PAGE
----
634 Glenn Ave., Wheeling, Illinois 60090

Planning and Engineering Medical Machined Parts

Medical device design and manufacturing requires expertise in three engineering disciplines: mechanical, electrical, and software. As a provider of medical machined parts, we operate within the mechanical engineering discipline. The planning stages of medical device design include research and discovery, specification development, prototyping, and documented testing. We work with our customers throughout all phases of the design and production process to ensure that the end product is safe, effective, innovative, and successful.

Developing precision parts for medical devices is one of our toughest and most exciting challenges. Medical device companies compete to deliver the best, most effective products in today’s demanding market. In order to succeed in planning and engineering medical parts, we need to excel in precision and safety — all within the framework of strict regulatory standards. 


The number one requirement for medical machined parts is precision and accuracy because precision affects the operation of the medical device, and thus the safety of the patient. During research and discovery, the development team must ask how precise each of the parts needs to be. For example, devices that are used during minimally invasive procedures are complex and require very tight tolerances. Engineers and machinists must also take into consideration the consequences if a part is less precise.
This conversation addresses the tradeoff between cost and tolerances. We have the ability to produce parts with strict tolerances at competitive prices because we are always looking for ways to simplify without a loss of performance. We know that if we can eliminate unnecessary specifications, we can offer significant savings over the long term.


Medical devices are generally required to be single-failure safe. For example, the da Vinci surgical robot “incorporates multiple redundant safety features designed to minimize opportunities for human error when compared with traditional approaches.” Machinists must ensure that parts are free of contamination and debris, and so they plan for the removal of metal pieces, dust, oil, and other contaminants through processes such as deburring and passivation. They must also know and comply with special regulations such as ASTM A967 for passivation.

Regulatory Standards

The primary regulatory agency in the United States for medical devices is the Food and Drug Administration (FDA). In 2018, the FDA published its 5-point Medical Devices Safety Action Plan. It outlines a vision to assure the safety of medical devices and advance innovative technologies. It focuses on how the FDA can:
  1. Establish a robust medical device patient safety net in the United States 
  2. Explore regulatory options to streamline and modernize timely implementation of postmarket mitigations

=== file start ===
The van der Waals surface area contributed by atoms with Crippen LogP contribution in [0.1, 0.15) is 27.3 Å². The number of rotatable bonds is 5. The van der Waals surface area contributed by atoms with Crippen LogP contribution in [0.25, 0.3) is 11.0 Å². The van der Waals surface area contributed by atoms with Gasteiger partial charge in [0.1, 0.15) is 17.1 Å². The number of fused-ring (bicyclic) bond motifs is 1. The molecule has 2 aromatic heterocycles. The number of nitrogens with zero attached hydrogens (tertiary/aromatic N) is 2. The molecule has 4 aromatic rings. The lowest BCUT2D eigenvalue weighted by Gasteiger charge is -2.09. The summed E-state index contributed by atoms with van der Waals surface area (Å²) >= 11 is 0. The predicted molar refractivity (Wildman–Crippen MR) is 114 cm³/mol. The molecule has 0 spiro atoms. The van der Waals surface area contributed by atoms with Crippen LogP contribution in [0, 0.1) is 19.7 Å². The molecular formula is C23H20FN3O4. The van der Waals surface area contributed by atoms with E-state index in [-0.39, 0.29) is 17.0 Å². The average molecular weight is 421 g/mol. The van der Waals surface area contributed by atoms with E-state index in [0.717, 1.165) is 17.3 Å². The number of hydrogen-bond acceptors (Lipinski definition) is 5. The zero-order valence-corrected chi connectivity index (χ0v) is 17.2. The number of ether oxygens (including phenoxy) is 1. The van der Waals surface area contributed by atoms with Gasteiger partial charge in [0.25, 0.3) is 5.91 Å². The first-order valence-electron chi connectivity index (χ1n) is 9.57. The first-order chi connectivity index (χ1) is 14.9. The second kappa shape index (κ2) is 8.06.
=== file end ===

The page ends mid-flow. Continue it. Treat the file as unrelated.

3. Spur innovation towards safer medical devices 
  4. Advance medical device cybersecurity
  5. Integrate the Center for Devices and Radiological Health’s (CDRH’s) premarket and postmarket offices and activities to advance the use of a TPLC approach to device safety

This is important to medical component part manufacturers because the “US Food and Drug Administration (FDA), the government department that regulates the medical devices sector, announced its intention to use ISO 13485 as the basis for its quality system legislation.” The most important regulatory standards for medical parts machining are addressed with ISO 13485:2016. ISO is the world’s largest developer of voluntary international standards. ISO 13485:2016 is an internationally agreed-upon quality management system standard for the design, development, production, and sale of products for the medical device industry. When a manufacturer achieves ISO 13485:2016 certification, it communicates to its customers that they are a trustworthy manufacturer of precision parts for medical devices.

In addition to the above, medical device manufacturers may need to comply with environmental requirements or conform to regulations for chemicals and other controlled substances. 

Success with Medical Machined Parts 

“Producing a successful part requires a process that transforms raw materials into a final product that satisfies design requirements while taking into account both technological and geometric constraints. But, more than that, a truly successful process will also be cost-effective for the business.”

Component parts for medical devices should be planned and engineered with the same care and attention to detail that is applied to the finished medical device. Medical machined parts must be precise and accurate. They must ensure that the device is safe for use in or on the human body. They must conform to complex safety regulations. At SPM, we have been accomplishing this, on time and on budget, for more than 40 years.